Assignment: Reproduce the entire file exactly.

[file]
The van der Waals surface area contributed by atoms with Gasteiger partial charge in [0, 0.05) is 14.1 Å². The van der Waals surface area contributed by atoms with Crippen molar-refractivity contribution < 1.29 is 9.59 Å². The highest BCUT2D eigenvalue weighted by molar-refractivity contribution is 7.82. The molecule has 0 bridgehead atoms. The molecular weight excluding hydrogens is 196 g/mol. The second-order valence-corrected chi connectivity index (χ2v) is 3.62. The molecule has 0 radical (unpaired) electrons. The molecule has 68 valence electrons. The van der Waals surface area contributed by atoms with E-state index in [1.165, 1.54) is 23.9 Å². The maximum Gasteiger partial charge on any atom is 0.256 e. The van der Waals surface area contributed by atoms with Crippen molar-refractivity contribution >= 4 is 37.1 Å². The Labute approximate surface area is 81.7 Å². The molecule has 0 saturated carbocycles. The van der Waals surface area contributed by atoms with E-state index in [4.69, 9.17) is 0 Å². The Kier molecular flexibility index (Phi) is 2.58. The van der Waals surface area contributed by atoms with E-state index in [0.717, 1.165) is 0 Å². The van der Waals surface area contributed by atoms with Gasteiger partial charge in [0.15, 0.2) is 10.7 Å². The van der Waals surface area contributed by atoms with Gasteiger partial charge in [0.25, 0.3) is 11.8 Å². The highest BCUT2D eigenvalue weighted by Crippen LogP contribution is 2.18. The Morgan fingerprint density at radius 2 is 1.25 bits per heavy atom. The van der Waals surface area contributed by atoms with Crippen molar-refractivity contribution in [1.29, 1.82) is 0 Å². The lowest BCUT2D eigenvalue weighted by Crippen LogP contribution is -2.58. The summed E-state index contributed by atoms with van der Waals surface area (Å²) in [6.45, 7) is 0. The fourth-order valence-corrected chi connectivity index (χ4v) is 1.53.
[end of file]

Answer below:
The van der Waals surface area contributed by atoms with Gasteiger partial charge in [0, 0.05) is 14.1 Å². The van der Waals surface area contributed by atoms with Crippen molar-refractivity contribution < 1.29 is 9.59 Å². The highest BCUT2D eigenvalue weighted by molar-refractivity contribution is 7.82. The molecule has 0 bridgehead atoms. The molecular weight excluding hydrogens is 196 g/mol. The second-order valence-corrected chi connectivity index (χ2v) is 3.62. The molecule has 0 radical (unpaired) electrons. The molecule has 68 valence electrons. The van der Waals surface area contributed by atoms with E-state index in [1.165, 1.54) is 23.9 Å². The maximum Gasteiger partial charge on any atom is 0.256 e. The van der Waals surface area contributed by atoms with Crippen molar-refractivity contribution >= 4 is 37.1 Å². The Labute approximate surface area is 81.7 Å². The molecule has 0 saturated carbocycles. The van der Waals surface area contributed by atoms with E-state index in [4.69, 9.17) is 0 Å². The Kier molecular flexibility index (Phi) is 2.58. The van der Waals surface area contributed by atoms with E-state index in [0.717, 1.165) is 0 Å². The van der Waals surface area contributed by atoms with Gasteiger partial charge in [0.15, 0.2) is 10.7 Å². The van der Waals surface area contributed by atoms with Gasteiger partial charge in [0.25, 0.3) is 11.8 Å². The highest BCUT2D eigenvalue weighted by Crippen LogP contribution is 2.18. The Morgan fingerprint density at radius 2 is 1.25 bits per heavy atom. The van der Waals surface area contributed by atoms with Crippen molar-refractivity contribution in [1.29, 1.82) is 0 Å². The lowest BCUT2D eigenvalue weighted by Crippen LogP contribution is -2.58. The summed E-state index contributed by atoms with van der Waals surface area (Å²) in [6.45, 7) is 0. The fourth-order valence-corrected chi connectivity index (χ4v) is 1.53.